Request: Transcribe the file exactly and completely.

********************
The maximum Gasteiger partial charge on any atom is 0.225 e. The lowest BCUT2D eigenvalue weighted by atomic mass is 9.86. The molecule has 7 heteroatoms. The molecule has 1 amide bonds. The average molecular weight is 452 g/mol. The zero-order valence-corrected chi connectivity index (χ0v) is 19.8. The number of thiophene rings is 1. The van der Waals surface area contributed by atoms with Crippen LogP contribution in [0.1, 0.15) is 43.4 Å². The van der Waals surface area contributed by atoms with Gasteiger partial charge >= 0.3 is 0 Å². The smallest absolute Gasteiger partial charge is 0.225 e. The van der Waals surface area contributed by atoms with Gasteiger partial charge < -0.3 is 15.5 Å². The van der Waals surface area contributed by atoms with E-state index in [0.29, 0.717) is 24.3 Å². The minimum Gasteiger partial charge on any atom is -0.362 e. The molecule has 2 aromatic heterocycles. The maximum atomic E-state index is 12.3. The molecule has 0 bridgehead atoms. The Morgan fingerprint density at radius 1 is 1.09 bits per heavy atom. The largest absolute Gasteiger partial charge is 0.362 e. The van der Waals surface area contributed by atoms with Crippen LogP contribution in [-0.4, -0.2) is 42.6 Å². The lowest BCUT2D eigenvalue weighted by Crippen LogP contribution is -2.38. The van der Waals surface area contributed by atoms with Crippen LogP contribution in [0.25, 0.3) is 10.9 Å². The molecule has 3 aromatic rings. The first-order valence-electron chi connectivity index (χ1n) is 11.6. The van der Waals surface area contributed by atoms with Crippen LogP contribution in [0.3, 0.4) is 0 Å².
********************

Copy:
The maximum Gasteiger partial charge on any atom is 0.225 e. The lowest BCUT2D eigenvalue weighted by atomic mass is 9.86. The molecule has 7 heteroatoms. The molecule has 1 amide bonds. The average molecular weight is 452 g/mol. The zero-order valence-corrected chi connectivity index (χ0v) is 19.8. The number of thiophene rings is 1. The van der Waals surface area contributed by atoms with Crippen LogP contribution in [0.1, 0.15) is 43.4 Å². The van der Waals surface area contributed by atoms with Gasteiger partial charge >= 0.3 is 0 Å². The smallest absolute Gasteiger partial charge is 0.225 e. The van der Waals surface area contributed by atoms with Gasteiger partial charge < -0.3 is 15.5 Å². The van der Waals surface area contributed by atoms with E-state index in [0.29, 0.717) is 24.3 Å². The minimum Gasteiger partial charge on any atom is -0.362 e. The molecule has 2 aromatic heterocycles. The maximum atomic E-state index is 12.3. The molecule has 0 bridgehead atoms. The Morgan fingerprint density at radius 1 is 1.09 bits per heavy atom. The largest absolute Gasteiger partial charge is 0.362 e. The van der Waals surface area contributed by atoms with Crippen LogP contribution in [-0.4, -0.2) is 42.6 Å². The lowest BCUT2D eigenvalue weighted by Crippen LogP contribution is -2.38. The van der Waals surface area contributed by atoms with Crippen LogP contribution in [0.25, 0.3) is 10.9 Å². The molecule has 3 aromatic rings. The first-order valence-electron chi connectivity index (χ1n) is 11.6. The van der Waals surface area contributed by atoms with Crippen LogP contribution in [0.3, 0.4) is 0 Å².